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Stoke's Theorem

  1. Jan 16, 2007 #1
    i'm trying to understand stoke's theorem and am having trouble seeing whether the surface integral for a given surface changes with any change in its shape, or if it only changes depending on the cross sectional area perpendicular to the direction of the vector field. can anybody help me out?
  2. jcsd
  3. Jan 16, 2007 #2


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    Stokes' Theorem equates the flux integral of the curl of a vector field [tex]\vec{F}[/tex] over an orientated piecewise-smooth surface [tex]S[/tex] to the line integral of [tex]\vec{F}[/tex] along the simple, closed, piecewise-smooth curve [tex]C[/tex] which is the boundary of the surface [tex]S[/tex], symbolically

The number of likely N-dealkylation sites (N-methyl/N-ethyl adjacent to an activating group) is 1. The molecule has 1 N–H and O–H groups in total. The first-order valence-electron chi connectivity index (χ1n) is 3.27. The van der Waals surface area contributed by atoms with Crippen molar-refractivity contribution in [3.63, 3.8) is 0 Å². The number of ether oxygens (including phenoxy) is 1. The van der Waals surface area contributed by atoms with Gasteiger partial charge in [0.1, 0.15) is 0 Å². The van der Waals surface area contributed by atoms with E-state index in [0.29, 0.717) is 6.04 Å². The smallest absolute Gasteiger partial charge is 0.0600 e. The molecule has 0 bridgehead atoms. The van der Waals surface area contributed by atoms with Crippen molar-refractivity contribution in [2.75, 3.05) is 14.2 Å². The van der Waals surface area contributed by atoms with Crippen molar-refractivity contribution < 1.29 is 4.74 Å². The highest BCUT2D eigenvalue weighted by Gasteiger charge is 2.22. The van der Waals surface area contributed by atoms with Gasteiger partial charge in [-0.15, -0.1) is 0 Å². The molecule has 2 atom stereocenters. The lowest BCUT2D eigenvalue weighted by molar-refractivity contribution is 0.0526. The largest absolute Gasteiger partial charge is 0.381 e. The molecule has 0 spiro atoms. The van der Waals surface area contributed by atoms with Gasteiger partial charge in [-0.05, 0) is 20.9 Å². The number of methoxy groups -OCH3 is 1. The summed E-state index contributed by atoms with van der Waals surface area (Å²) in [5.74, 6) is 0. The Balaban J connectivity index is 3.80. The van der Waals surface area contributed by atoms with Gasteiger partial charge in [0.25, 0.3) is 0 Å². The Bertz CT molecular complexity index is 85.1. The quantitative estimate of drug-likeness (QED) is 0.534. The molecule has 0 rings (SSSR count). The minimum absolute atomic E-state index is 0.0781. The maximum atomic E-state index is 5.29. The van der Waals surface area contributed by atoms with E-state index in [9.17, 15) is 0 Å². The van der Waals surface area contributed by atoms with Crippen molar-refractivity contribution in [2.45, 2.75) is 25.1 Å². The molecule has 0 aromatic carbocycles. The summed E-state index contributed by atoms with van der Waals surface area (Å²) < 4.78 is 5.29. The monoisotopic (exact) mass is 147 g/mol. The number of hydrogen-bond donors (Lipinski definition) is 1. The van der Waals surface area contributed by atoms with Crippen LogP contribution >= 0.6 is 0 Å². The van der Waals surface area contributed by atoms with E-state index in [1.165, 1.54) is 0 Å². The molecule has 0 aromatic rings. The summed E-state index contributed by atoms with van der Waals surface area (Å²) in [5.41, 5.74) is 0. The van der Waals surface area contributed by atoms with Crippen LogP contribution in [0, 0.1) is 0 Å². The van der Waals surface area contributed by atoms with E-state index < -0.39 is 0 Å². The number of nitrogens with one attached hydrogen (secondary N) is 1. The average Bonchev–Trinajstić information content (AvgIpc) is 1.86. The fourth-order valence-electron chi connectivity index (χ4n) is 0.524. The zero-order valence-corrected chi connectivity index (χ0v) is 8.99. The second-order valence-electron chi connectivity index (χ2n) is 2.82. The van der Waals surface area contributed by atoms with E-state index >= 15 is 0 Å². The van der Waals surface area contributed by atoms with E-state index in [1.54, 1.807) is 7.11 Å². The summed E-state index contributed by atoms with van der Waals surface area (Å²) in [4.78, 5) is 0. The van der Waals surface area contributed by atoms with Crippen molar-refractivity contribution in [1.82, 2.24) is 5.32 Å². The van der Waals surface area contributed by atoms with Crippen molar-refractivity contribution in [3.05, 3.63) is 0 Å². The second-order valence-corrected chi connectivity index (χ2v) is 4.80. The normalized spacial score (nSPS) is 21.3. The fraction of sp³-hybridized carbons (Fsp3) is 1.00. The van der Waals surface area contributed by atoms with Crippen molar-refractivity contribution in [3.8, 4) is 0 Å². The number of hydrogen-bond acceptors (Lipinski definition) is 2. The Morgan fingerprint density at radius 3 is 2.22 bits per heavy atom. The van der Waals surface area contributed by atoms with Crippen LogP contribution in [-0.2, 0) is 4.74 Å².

[tex]\iint_S (\vec{\nabla}\times\vec{F})\cdot d\vec{S} = \oint_C \vec{F}\cdot d\vec{r}[/tex]​

    The value of the integral is fixed by the value of the line integral on the righthand side which could only change if the boundary curve [tex]C[/tex] changes, hence the integral is unchanged whether you integrate over the paraboliod [tex]S_1: z=4-x^2-y^2,z\geq 0[/tex] or the hemisphere [tex]S_2: x^2+y^2+z^2=4,z\geq 0[/tex] or the half cone [tex]S_3: (z-4)^2=4(x^2+y^2),0\leq z\leq 4[/tex] since these all have as their boundary curve [tex]C[/tex] the circle [tex]C:x^2+y^2=4[/tex].
  4. Jan 18, 2007 #3
    perfect just what i wanted to hear! thanks
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